No-IP regains control of some domains wrested by Microsoft

But a spokeswoman said one of its main domains used for its services isn't available

A Nevada-based company has regained control of the majority of domains seized by Microsoft in a legal action aimed at shutting down botnets.

Vitalwerks, which runs No-IP, said it now has 18 of 23 domains commandeered by Microsoft on Monday using a restraining order granted by the state's federal court.

No-IP spokeswoman Natalie Goguen said Wednesday No-IP is waiting for Public Interest Registry, which controls all ".org" top-level domains, to make the rest of the company's domains available. She wrote that the company still does not control "no-ip.org," which is one of the company's most-used domains.

No-IP offers a free dynamic DNS service that updates DNS entries for a domain hosted on a computer that is assigned varying IP addresses by an ISP. A subdomain is assigned to a customer, and the DNS record is updated as a computer's IP address changes.

The company's services went offline Monday when Microsoft served it with the restraining order. Although Microsoft doesn't accuse No-IP of wrongdoing, it alleged the company failed to take prompt action when cybercriminals used its service for managing botnets, or networks of hacked computers.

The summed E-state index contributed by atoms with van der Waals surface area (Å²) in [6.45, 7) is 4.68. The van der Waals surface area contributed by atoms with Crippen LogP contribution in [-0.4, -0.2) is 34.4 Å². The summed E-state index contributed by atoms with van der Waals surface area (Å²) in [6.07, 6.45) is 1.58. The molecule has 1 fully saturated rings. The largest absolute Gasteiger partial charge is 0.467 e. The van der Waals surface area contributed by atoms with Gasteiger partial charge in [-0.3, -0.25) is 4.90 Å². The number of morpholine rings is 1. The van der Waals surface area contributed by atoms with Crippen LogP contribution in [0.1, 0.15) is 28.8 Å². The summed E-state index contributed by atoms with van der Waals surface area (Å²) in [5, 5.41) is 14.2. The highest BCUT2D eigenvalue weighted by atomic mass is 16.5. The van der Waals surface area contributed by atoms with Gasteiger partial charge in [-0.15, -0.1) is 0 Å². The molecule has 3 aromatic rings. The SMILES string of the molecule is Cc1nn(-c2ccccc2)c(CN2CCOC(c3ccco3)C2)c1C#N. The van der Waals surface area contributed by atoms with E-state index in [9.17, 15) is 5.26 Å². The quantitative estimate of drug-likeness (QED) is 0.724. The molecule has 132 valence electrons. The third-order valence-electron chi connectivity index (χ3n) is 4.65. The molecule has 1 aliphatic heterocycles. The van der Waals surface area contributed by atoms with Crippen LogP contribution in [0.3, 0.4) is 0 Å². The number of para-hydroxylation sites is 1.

Microsoft intended to simply filter out the botnet-related traffic from No-IP's domains. But a technical error knocked some of No-IP's customers offline, although Microsoft said on Tuesday the issues had been resolved. No-IP disagreed.

A Microsoft spokesman said on Wednesday the company had no comment.

Microsoft's civil suit alleges two men in Algeria and Kuwait used No-IP's services to maintain contact with computers they hacked using two malware families called Bladabdindi and Jenxcus.

Send news tips and comments to jeremy_kirk@idg.com. Follow me on Twitter: @jeremy_kirk

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Jeremy Kirk

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